Sony is the most advanced so far. even tho Sony does sell a Google TV "internet TV" (a total flop), its new generation of HDTV's feature its own version, Home Entertainment Network, and also its own iTunes-like media store, Music/Video Unlimited. these services are also being extended to its PS Certified products - the PS3, Xperia Play Android smartphones, and upcoming PSP Vita (but not so far to its Windows computers). and the entire package of all these services is being built in to its new Android Tablet S/P.

this is a impressive new ecosystem. it is the most like Apple's by far because Sony also makes/sells/supports the full range of hardware for it. there will even be a new generation of Sony retail stores (the previous ones flopped).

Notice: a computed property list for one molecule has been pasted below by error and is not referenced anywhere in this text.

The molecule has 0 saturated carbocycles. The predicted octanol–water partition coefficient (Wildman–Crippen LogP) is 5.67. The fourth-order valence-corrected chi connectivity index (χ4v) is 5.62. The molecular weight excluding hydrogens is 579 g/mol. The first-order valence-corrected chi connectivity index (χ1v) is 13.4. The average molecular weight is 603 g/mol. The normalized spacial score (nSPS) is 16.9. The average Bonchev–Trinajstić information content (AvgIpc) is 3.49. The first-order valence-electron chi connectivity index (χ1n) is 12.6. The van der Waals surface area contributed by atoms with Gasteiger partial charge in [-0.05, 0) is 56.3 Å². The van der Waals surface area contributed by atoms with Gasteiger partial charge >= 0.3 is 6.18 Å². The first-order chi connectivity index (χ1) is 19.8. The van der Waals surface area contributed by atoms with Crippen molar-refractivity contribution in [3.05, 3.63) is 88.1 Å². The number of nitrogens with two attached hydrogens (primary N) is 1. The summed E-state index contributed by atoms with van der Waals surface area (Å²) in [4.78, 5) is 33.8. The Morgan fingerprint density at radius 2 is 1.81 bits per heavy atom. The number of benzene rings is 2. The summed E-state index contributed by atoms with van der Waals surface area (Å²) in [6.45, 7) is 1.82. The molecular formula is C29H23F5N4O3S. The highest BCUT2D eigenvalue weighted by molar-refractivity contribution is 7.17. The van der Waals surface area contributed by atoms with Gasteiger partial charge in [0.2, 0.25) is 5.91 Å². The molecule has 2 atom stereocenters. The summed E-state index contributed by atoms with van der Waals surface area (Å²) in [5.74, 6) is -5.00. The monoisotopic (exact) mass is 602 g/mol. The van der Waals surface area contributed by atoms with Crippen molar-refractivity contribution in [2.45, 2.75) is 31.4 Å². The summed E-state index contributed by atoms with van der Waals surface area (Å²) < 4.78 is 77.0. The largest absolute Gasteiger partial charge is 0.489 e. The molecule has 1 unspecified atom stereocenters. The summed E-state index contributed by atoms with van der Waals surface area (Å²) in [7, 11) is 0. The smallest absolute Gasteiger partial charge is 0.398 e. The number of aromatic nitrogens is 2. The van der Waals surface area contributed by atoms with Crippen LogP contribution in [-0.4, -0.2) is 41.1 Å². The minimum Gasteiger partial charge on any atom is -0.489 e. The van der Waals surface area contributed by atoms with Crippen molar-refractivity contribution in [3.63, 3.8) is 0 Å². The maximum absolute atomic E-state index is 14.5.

but sadly for Sony, its brand has devolved into just one more option in a very crowded but profitless commodity products market, especially HDTV's and its Android products (which emphasizes mixing/matching many other providers' components/services, not just Sony's own). Apple has taken away the premium hardware market niche that Sony held for several decades, very likely permanently. which is why depending on Google's Android for anything is inevitably a dead end for Sony.


why would Samsung care about Goggle's trap. They have gone from nothing to 25% of the smart phone market.
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post #94 of 160
Quote:
Originally Posted by jmc54 View Post

pay no attention, he went to the ballmer school of management and marketing

A fully owned subsidary of the South Homerville Institute of Torpitude